I had always seen this coming. 😥
For what is effectively a liquid savings deposit, the OCBC 360 Account offered a ridiculously high interest of 3.05% for balances up to $50,000 during its introduction last year.
Therefore, during the past year, I had been one of the biggest proponents of the OCBC 360 Account. In fact, in April 2014, I wrote a comprehensive blog post advocating how AMAZING the product was and unexpectedly, the post went a little viral. So much so that someone actually emailed me to check if it was ok for OCBC to feature my site URL on their website as a referral link (although it never materialised in the end…oh well).
Just as well, since there won’t be any attachment from me to this product and no reluctance on my part to tone down my strong endorsement of this OCBC 360 Account. With the recently announced changes that apply from 1 May 2015, the promotional offer has truly ended. Let’s take a closer and fairer look at the changes before you conclude that I am just a bitter influencer. *cough cough*
The Past Promotion
When the OCBC 360 Account was introduced, critics mentioned that the product wasn’t that fantastic since conditions were attached to it. I thought that was pretty unfair. If no strings were attached, OCBC and other banks might as well have closed down their fixed deposit department.
What made this product ridiculously AMAZING was how easy it was for a household to qualify for those conditions. Yeah, the hoops were not difficult to jump through EVERY month. 0.05% interest was given to all balances and each condition fulfilled (below) enabled one to qualify for an additional 1% of bonus interest.
First $50,000 of balances:
1. Credit your salary to this account (1% bonus interest)
2. Pay any 3 bills using this account (1% bonus interest)
3. Spend at least S$400 on your OCBC Credit Cards (1% bonus interest)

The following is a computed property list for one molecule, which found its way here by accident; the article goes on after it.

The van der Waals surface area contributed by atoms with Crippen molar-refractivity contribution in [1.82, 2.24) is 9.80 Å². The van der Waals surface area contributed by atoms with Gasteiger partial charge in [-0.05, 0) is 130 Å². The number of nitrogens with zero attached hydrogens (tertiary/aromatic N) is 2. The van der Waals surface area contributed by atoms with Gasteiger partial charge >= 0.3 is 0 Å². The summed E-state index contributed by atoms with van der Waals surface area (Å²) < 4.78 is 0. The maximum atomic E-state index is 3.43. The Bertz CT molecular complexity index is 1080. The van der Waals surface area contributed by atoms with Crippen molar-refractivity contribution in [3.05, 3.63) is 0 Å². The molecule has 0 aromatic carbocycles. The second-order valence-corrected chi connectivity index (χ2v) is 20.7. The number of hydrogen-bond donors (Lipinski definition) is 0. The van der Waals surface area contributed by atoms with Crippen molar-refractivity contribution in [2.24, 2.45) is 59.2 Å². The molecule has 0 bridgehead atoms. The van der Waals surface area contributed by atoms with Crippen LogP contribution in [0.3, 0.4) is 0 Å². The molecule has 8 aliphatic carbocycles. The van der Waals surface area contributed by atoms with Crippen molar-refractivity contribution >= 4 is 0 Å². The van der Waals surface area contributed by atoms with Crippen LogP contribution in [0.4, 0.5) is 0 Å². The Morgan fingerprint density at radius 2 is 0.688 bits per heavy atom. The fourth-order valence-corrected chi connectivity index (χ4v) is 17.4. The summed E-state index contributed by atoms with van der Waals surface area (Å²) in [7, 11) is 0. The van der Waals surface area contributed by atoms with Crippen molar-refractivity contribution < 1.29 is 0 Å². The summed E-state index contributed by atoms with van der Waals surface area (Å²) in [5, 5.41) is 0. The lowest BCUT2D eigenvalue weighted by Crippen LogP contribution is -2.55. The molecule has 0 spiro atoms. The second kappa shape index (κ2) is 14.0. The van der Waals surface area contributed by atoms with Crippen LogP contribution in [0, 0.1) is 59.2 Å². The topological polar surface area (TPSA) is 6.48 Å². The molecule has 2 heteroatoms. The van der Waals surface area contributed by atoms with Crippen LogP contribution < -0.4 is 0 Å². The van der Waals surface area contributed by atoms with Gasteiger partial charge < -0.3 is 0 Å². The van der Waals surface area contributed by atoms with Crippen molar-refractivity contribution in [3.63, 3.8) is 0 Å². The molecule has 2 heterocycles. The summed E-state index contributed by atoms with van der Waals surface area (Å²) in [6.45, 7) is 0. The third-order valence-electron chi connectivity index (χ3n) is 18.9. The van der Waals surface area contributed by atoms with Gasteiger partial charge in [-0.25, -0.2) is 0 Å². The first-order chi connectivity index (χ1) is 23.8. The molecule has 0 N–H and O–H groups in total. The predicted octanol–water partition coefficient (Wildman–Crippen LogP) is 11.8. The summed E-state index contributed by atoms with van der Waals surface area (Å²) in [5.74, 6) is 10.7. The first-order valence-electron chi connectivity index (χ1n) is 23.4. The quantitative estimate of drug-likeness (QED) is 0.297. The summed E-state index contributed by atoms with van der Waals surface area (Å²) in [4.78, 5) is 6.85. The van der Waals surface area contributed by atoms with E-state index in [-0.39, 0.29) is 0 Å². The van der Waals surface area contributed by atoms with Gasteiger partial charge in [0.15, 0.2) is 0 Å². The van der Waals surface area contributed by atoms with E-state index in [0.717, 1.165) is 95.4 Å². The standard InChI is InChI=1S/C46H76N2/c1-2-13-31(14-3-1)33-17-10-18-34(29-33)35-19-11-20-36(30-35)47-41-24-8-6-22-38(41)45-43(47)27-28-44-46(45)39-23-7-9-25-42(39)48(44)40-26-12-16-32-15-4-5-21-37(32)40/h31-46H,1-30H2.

The first two were really no-brainers. If you were employed, you just needed to inform your HR personnel about your account change. Perhaps buying her a drink and sharing this good deal with her would make the additional workload a little easier to swallow.
And seriously, 3 bills isn’t hard if you are running a household like what I do. But in case you aren’t, fret not. Just sign up for 3 credit cards and spend 10 bucks on each of them to qualify for a freaking additional 1% on $50,000 which equates to $500 for the year. Yes, your $360 of expenditure is literally entirely paid for by the bank.
With our frivolous expenses in the restaurants of Singapore and us charging the household’s mobile and broadband bills to the OCBC 365 Credit Card, we have also never failed to meet the 3rd condition during any of the months last year.
The Present Offer*
Changes in blue.
First $60,000 of balances:
1. Credit your salary to this account (1.2% bonus interest)
2. Pay any 3 bills using this account (0.5% bonus interest)
3. Spend at least S$500 on your OCBC Credit Cards (0.5% bonus interest)
4. Purchase $40K of unit trust/structured deposits or pay $8K of annual premiums for endowments (1% bonus interest)